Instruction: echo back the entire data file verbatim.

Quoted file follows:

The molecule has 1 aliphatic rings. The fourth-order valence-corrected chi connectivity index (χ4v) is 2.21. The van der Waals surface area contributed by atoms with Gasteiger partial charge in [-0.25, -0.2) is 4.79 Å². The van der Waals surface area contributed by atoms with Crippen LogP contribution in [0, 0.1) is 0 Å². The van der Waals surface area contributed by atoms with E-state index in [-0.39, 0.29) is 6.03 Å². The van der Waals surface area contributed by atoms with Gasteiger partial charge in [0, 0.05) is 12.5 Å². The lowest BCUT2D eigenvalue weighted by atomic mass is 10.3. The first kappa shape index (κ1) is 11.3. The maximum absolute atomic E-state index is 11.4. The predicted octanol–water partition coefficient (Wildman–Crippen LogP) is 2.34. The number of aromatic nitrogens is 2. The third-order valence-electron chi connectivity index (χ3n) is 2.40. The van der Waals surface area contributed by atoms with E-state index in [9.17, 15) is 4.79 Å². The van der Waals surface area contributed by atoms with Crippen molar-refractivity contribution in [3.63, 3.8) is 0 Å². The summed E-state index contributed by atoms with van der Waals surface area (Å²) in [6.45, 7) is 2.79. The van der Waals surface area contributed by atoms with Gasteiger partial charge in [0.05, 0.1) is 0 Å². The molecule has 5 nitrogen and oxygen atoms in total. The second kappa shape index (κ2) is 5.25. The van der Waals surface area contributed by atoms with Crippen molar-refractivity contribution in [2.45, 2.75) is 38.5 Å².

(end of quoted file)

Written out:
The molecule has 1 aliphatic rings. The fourth-order valence-corrected chi connectivity index (χ4v) is 2.21. The van der Waals surface area contributed by atoms with Gasteiger partial charge in [-0.25, -0.2) is 4.79 Å². The van der Waals surface area contributed by atoms with Crippen LogP contribution in [0, 0.1) is 0 Å². The van der Waals surface area contributed by atoms with E-state index in [-0.39, 0.29) is 6.03 Å². The van der Waals surface area contributed by atoms with Gasteiger partial charge in [0, 0.05) is 12.5 Å². The lowest BCUT2D eigenvalue weighted by atomic mass is 10.3. The first kappa shape index (κ1) is 11.3. The maximum absolute atomic E-state index is 11.4. The predicted octanol–water partition coefficient (Wildman–Crippen LogP) is 2.34. The number of aromatic nitrogens is 2. The third-order valence-electron chi connectivity index (χ3n) is 2.40. The van der Waals surface area contributed by atoms with E-state index in [9.17, 15) is 4.79 Å². The van der Waals surface area contributed by atoms with Crippen molar-refractivity contribution in [3.63, 3.8) is 0 Å². The summed E-state index contributed by atoms with van der Waals surface area (Å²) in [6.45, 7) is 2.79. The van der Waals surface area contributed by atoms with Gasteiger partial charge in [0.05, 0.1) is 0 Å². The molecule has 5 nitrogen and oxygen atoms in total. The second kappa shape index (κ2) is 5.25. The van der Waals surface area contributed by atoms with Crippen molar-refractivity contribution in [2.45, 2.75) is 38.5 Å².